The El Segundo-based company is the latest major TV distributor to refuse to pay the hefty rate increase for ABC Family demanded by the channel's owner, Walt Disney Co. According to top industry executives, the channel's modest popularity doesn't warrant the 35% hike, given its rather tiny group of loyal viewers.
In fact, DirecTV said that after it began running a message "crawl" Thursday alerting viewers that a contract dispute could force it to scrap the channel, only five of its 12 million subscribers nationwide called to complain.
"Dropping a channel is not something we do often or do lightly," said Michael Thornton, senior vice president of programming acquisition at DirecTV. "It's a last resort. But our big issue as a company and as an industry is controlling the steep rise in programming costs. We can't saddle our subscribers with these cost increases."
Disney said an increase in ABC Family's ratings since Disney bought the channel in late 2000 justified the higher rate.
"We are surprised and disappointed that DirecTV has chosen to threaten their viewers with the loss of ABC Family," said Eric Hollreiser, a spokesman for Disney's ABC Cable Networks Group.
Disney sources accused DirecTV of issuing the threat to apply pressure ahead of a contract negotiating session scheduled for next week. DirecTV said it simply wanted to give subscribers fair warning of what might happen. The disagreement could be resolved before the contract expires at the end of the month, preventing any disruption in service.
The conflict is the most recent of several between pay TV distributors and their program suppliers that is increasingly disrupting viewers' habits.
Time Warner Cable subscribers in Florida and Minnesota, for example, have been unable to watch hometown teams' games on Fox Sports Network channels since the beginning of the year. Fox pulled that programming after Time Warner refused to pay rate increases ranging from 60% to 100%.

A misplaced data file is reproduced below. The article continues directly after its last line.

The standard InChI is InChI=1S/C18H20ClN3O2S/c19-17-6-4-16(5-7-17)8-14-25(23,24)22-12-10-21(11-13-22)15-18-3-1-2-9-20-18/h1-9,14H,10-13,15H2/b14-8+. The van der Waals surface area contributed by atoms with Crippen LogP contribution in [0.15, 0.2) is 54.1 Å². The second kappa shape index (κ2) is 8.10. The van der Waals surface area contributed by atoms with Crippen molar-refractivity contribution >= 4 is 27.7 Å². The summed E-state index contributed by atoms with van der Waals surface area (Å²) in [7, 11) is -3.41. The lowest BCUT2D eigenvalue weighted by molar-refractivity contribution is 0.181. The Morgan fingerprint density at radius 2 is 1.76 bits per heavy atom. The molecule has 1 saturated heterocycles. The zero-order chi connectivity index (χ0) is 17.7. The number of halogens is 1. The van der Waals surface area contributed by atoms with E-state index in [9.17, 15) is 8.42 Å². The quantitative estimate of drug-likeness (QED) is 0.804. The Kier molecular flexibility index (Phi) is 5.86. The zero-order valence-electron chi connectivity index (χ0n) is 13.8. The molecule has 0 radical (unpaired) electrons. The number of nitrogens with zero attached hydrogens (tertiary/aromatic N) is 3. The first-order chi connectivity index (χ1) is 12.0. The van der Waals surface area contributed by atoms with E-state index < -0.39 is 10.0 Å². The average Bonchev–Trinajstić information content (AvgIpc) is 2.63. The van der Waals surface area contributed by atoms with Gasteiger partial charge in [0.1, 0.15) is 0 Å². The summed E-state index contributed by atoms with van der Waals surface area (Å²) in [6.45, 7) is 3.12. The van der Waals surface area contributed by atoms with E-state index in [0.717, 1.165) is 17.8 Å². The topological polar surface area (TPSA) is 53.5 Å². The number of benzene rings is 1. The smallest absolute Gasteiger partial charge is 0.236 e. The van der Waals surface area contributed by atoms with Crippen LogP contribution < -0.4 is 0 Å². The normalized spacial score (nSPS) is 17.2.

Cable and satellite distributors have drawn a line in the sand this year in an attempt to rein in runaway programming costs that are eroding their profit margins -- and forcing them to raise prices far faster than the pace of inflation.
DirecTV, for instance, said it would boost its prices by an average of 3% in two weeks, its first increase since May 2000. Its programming costs are rising by more than 10% each year.
Several other major cable operators, including Time Warner Cable and Cox Communications Corp., have refused to pay more for ABC Family and also have threatened to remove it from their lineups.
DirecTV pays Disney 15 cents to 20 cents a month per subscription, or as much as $30 million a year, for the channel. If DirecTV were to give Disney what it wants, the annual bill would be as much as $39 million.
According to cable executives, Disney is pressuring distributors for more money because it overpaid for ABC Family by spending $5.2 billion.
Industry executives said they were surprised that DirecTV was taking such a hard line against Disney. DirecTV parent Hughes Electronics Corp., which has been on the auction block for more than two years, isn't known for picking fights. If DirecTV follows through on its threat, it will mark the first time it has dropped a channel in nearly a decade.
Disney is the supplier cable and satellite operators most love to hate thanks to the popular but expensive ESPN sports channel. Rather than risk a consumer uprising, cable operators have been paying 20% annual increases for the last several years for ESPN. The channel costs DirecTV more than $2 per month per subscription, or more than $288 million a year.
Said DirecTV spokesman Robert Marsocci about ABC Family, "This is no ESPN."